Millers Bluff stands proud of the eastern edge of Tasmania’s central plateau area, surrounded to the west by the valley of Lake River, and lowland plains on the other three. The high point, on the northern end of the ridge, offers great views of the Great Western Tiers and is a manageable walk within easy driving distance of Launceston.
Date: 14th July 2019 – Summit: 1211m
Distance: Approx. 5.5km return.
Time taken: About 4 hrs, including a few short stops.
Difficulty: Fairly moderate. The fire trail climb up to the trail head proper is steep but open if your vehicle can’t make it all the way. The track itself is reasonably moderate, though rough in parts and definitely steep. Ice over scree and boulders in winter definitely made for slow and careful progress!
Type of track: Informal but reasonably well marked (ribbons and the odd cairn) and easy enough to follow.
Access from: Access from the north as described here is through private property. Through The Abels Vol. 1 the landowner has very generously made their phone number available, where a date and time can be arranged to borrow a gate key and receive instructions to access the track that leads to the trail head. This is an extremely kind gesture by the landowner towards the local bushwalking community. Please, ensure this graciousness is reciprocated by accessing the track only with permission and respecting the private land so that future generations of walkers can continue to enjoy easy access to this wonderful Abel.
Millers Bluff is the most eastern Abel of the Central Plateau section, within close proximity of Parson and Clerk Mountain, Mt. Patrick and Mt Penny West. Being about an hour’s drive south of Launceston, and a short track of approximately 3km one way, it was the ideal walk for a Tasmanian winter’s day short on daylight hours and heavy on snow and ice.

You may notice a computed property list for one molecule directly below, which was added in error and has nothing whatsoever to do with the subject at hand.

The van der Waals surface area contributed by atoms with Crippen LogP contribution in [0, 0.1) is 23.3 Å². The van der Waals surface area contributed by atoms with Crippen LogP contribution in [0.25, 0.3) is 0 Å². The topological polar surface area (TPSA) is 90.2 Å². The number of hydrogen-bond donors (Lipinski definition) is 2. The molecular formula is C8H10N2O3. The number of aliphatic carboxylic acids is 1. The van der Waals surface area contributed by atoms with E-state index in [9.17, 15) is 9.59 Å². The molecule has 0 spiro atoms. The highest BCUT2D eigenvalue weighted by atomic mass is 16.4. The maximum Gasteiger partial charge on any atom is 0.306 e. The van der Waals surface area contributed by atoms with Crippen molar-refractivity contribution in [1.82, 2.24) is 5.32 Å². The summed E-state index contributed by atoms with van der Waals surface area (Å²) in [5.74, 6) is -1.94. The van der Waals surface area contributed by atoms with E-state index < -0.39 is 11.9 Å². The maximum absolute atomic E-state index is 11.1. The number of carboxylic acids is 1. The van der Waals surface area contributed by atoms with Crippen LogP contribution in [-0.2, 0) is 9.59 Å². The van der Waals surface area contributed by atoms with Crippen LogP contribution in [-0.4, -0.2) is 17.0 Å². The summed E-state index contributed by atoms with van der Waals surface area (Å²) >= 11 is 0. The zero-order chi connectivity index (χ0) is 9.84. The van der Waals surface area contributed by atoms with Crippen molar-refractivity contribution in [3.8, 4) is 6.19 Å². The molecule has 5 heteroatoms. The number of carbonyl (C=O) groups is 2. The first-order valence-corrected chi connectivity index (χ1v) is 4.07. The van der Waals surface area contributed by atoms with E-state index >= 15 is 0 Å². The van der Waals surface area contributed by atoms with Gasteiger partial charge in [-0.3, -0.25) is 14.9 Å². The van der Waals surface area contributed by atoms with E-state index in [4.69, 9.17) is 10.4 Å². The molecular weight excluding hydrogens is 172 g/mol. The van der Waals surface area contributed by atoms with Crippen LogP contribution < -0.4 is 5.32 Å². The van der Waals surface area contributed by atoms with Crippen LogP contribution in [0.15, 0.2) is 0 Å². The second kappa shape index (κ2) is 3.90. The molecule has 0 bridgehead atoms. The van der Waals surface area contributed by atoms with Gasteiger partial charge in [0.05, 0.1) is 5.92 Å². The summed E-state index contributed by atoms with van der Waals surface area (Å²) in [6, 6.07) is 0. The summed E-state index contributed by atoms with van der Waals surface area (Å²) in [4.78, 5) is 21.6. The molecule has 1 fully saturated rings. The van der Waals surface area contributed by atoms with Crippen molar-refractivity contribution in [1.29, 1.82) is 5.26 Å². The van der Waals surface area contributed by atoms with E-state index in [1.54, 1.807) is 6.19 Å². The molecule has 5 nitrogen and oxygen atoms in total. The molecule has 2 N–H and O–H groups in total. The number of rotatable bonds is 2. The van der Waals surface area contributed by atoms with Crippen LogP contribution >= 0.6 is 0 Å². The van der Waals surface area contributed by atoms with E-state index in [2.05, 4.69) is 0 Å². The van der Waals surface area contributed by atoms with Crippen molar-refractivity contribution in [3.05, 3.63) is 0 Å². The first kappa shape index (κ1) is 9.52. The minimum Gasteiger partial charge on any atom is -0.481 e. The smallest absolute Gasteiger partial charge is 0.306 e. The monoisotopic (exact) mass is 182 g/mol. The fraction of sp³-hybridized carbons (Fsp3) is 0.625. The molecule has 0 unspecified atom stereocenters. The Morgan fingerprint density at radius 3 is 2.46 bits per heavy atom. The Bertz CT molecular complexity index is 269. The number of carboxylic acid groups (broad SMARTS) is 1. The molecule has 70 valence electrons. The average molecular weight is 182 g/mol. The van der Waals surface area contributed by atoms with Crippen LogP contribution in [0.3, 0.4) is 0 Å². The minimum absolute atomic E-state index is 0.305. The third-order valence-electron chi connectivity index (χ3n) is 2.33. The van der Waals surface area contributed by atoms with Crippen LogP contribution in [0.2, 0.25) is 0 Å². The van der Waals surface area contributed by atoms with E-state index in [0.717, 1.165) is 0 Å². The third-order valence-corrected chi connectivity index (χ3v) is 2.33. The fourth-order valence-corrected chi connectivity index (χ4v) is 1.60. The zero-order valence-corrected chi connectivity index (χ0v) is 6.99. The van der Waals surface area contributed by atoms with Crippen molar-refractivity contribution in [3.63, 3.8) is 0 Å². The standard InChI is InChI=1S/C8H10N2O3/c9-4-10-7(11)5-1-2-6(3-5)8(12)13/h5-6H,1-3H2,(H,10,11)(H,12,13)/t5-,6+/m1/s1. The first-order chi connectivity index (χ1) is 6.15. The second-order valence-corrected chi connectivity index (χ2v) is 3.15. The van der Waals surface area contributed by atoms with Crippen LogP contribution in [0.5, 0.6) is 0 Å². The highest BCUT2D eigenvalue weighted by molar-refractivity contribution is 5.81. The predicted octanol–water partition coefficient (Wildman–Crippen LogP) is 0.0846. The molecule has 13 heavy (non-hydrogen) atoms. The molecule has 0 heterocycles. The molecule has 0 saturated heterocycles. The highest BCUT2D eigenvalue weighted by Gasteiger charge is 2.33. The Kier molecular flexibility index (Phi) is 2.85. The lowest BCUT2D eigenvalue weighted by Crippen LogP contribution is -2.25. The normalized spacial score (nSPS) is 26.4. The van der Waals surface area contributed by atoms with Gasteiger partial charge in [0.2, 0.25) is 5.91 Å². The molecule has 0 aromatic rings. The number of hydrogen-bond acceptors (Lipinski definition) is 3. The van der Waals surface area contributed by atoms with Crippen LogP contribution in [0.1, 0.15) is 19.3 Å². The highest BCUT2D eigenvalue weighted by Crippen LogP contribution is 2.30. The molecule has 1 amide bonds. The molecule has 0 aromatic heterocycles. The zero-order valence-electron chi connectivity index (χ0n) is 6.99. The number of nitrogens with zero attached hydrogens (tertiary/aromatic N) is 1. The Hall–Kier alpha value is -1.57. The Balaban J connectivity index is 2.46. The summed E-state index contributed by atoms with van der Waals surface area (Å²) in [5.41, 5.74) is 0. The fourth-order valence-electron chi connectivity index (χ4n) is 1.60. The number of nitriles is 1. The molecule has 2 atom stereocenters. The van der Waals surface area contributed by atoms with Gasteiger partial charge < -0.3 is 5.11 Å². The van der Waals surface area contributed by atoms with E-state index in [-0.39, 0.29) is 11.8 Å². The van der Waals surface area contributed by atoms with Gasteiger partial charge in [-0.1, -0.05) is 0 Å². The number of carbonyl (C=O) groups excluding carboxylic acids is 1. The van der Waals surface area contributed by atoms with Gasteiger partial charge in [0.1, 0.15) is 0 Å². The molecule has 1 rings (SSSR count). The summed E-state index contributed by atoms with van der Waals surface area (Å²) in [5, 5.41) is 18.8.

A few day’s prior, the Central Highlands had received the first solid dumpings of snow for the season. Tracey and I had spent a couple days enjoying the winter wonderland at our family shack. Because of this we’d had to leave unfashionably early that morning and drive back off the plateau at a snow-chains mandated crawl before meeting up with the rest of our group at Cressy.
In the original edition of The Abels, access to Miller’s Bluff was described from the southern end of the ridge, approaching from the western side, then traversing the rough plateau between the southern and northern high points. The former is officially – and confusingly – named “Millers Bluff” on old TASMAPs, but lies a mere 2m lower than the northern peak, whose location bears an Fire Watch Tower, heli pad and communications equipment.
A shorter and much more straightforward access track to the northern summit has since been made available to walkers by the land owner of the property that surrounds Millers Bluff. A few weeks’ prior we’d been in contact with the land owner to arrange access on our intended day; other than restricted access during the deer season for obvious safety reasons, and no camping, permission was granted without fuss or (as of the time of writing) fee. The owner is keen to see the mountain summit visited and enjoyed, and has been a firm supporter of The Abels series since its inception. Such generosity is a rare gift to the Tasmanian bushwalking community and should be carefully guarded by all who visit; ensure gates are left as found, drive with care as to not to damage the private roads, leave infrastructure un-interfered and definitely do not leave any rubbish behind!